Legendary Auto Executive Lee Iacocca Dies At Age 94

Lee Iacocca, the auto executive who introduced the iconic Mustang at Ford (NYSE:F) in the 1960s and pulled Chrysler (NYSE:FCAU) out of bankruptcy in the 1980s, has died at age 94.

During a 32-year career in Detroit, Iacocca launched some of the best-selling and most beloved vehicles of all-time, including the minivan, the Chrysler K-car and the Ford Escort. He also battled Japanese automakers in the 1970s and 1980s, accusing them of unfair trade practices.

The son of Italian immigrants, Iacocca reached a level of celebrity matched by few auto moguls. During the peak of his popularity in the 80s, he was famous for his TV ads and catchy tagline: "If you can find a better car, buy it!" At the height of his fame in the mid-1980s, Iacocca appeared on an episode of the TV show Miami Vice.

After retiring, he wrote two best-selling business books and even mused about running for president in the 1990s. But he will be best remembered as the blunt-talking, cigar-chomping Chrysler chief who helped engineer a great corporate turnaround.

In 1979, Chrysler was buried under $5 billion U.S. of debt. It had a bloated manufacturing system, a reputation for making gas-guzzlers and militant unions. When the banks turned him down for loans, Iacocca successfully lobbied the federal government in Washington, D.C. to approve $1.5 billion in loan guarantees that kept the automaker going.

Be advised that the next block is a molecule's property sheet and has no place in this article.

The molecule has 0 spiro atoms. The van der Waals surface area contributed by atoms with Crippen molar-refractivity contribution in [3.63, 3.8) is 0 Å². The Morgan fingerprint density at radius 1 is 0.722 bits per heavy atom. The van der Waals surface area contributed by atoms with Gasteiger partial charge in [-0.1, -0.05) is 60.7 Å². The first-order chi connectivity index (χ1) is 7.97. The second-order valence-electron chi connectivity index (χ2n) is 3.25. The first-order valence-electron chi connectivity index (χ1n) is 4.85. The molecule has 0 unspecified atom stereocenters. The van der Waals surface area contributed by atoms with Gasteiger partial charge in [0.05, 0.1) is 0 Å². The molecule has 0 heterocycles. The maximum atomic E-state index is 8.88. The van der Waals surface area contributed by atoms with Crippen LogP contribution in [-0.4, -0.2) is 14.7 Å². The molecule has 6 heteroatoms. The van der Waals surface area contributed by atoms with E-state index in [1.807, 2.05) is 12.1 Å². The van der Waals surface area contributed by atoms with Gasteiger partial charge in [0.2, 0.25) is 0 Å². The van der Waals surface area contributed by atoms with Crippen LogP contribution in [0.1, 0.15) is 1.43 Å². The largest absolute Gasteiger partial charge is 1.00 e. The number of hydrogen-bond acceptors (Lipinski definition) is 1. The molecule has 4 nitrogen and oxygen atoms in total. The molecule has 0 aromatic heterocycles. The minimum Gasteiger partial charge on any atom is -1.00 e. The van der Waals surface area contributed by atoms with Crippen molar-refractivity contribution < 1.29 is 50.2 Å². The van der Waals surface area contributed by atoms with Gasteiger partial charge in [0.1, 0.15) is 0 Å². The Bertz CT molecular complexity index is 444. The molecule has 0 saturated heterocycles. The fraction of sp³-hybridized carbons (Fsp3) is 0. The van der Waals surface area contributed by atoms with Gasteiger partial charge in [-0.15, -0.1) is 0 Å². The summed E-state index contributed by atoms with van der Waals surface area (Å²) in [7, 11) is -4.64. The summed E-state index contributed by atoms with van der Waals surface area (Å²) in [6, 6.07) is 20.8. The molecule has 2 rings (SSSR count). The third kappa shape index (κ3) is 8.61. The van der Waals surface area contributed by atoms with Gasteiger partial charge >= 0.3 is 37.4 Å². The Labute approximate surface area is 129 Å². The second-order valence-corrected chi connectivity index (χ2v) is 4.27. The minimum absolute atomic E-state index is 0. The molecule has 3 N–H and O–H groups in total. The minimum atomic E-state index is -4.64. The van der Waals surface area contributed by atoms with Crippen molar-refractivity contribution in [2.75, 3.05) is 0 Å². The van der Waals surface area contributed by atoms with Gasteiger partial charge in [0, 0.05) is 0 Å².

Iacocca wrung wage concessions from the union, closed some 20 plants, laid off thousands of workers and introduced a new lineup of affordable cars, notably the K-car. In TV commercials, he admitted Chrysler's mistakes but insisted the company had changed.

The strategy worked. The K-cars — Dodge Aries and Plymouth Reliant — were basic but affordable, fuel-efficient and had seating for six people. In 1981, they captured 20% of the market for compact cars. In 1983, Chrysler paid back its government loans, with interest. In 1984, Iacocca introduced the minivan and created a new market that helped the company return to profitability.